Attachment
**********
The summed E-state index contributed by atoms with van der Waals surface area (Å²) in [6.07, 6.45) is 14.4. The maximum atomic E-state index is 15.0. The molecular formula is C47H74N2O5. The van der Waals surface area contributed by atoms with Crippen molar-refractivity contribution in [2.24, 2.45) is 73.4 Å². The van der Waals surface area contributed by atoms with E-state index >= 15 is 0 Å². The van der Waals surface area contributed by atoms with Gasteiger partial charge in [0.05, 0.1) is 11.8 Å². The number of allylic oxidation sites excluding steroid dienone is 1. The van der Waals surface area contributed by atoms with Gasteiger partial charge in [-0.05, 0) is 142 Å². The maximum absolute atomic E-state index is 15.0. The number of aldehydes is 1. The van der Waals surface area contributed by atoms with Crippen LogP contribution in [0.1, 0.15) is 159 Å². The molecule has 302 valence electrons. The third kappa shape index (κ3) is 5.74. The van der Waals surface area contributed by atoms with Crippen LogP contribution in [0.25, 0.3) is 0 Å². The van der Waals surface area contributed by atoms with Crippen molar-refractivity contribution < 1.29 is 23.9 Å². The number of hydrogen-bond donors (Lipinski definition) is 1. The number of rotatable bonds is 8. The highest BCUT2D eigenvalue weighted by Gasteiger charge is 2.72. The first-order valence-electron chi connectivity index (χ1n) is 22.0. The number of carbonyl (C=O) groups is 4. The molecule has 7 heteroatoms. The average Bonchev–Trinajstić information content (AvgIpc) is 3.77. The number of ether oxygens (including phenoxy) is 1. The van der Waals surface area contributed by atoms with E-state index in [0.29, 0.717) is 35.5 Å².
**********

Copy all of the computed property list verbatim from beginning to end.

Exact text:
The summed E-state index contributed by atoms with van der Waals surface area (Å²) in [6.07, 6.45) is 14.4. The maximum atomic E-state index is 15.0. The molecular formula is C47H74N2O5. The van der Waals surface area contributed by atoms with Crippen molar-refractivity contribution in [2.24, 2.45) is 73.4 Å². The van der Waals surface area contributed by atoms with E-state index >= 15 is 0 Å². The van der Waals surface area contributed by atoms with Gasteiger partial charge in [0.05, 0.1) is 11.8 Å². The number of allylic oxidation sites excluding steroid dienone is 1. The van der Waals surface area contributed by atoms with Gasteiger partial charge in [-0.05, 0) is 142 Å². The maximum absolute atomic E-state index is 15.0. The number of aldehydes is 1. The van der Waals surface area contributed by atoms with Crippen LogP contribution in [0.1, 0.15) is 159 Å². The molecule has 302 valence electrons. The third kappa shape index (κ3) is 5.74. The van der Waals surface area contributed by atoms with Crippen LogP contribution in [0.25, 0.3) is 0 Å². The van der Waals surface area contributed by atoms with Crippen molar-refractivity contribution < 1.29 is 23.9 Å². The number of hydrogen-bond donors (Lipinski definition) is 1. The number of rotatable bonds is 8. The highest BCUT2D eigenvalue weighted by Gasteiger charge is 2.72. The first-order valence-electron chi connectivity index (χ1n) is 22.0. The number of carbonyl (C=O) groups is 4. The molecule has 7 heteroatoms. The average Bonchev–Trinajstić information content (AvgIpc) is 3.77. The number of ether oxygens (including phenoxy) is 1. The van der Waals surface area contributed by atoms with E-state index in [0.29, 0.717) is 35.5 Å².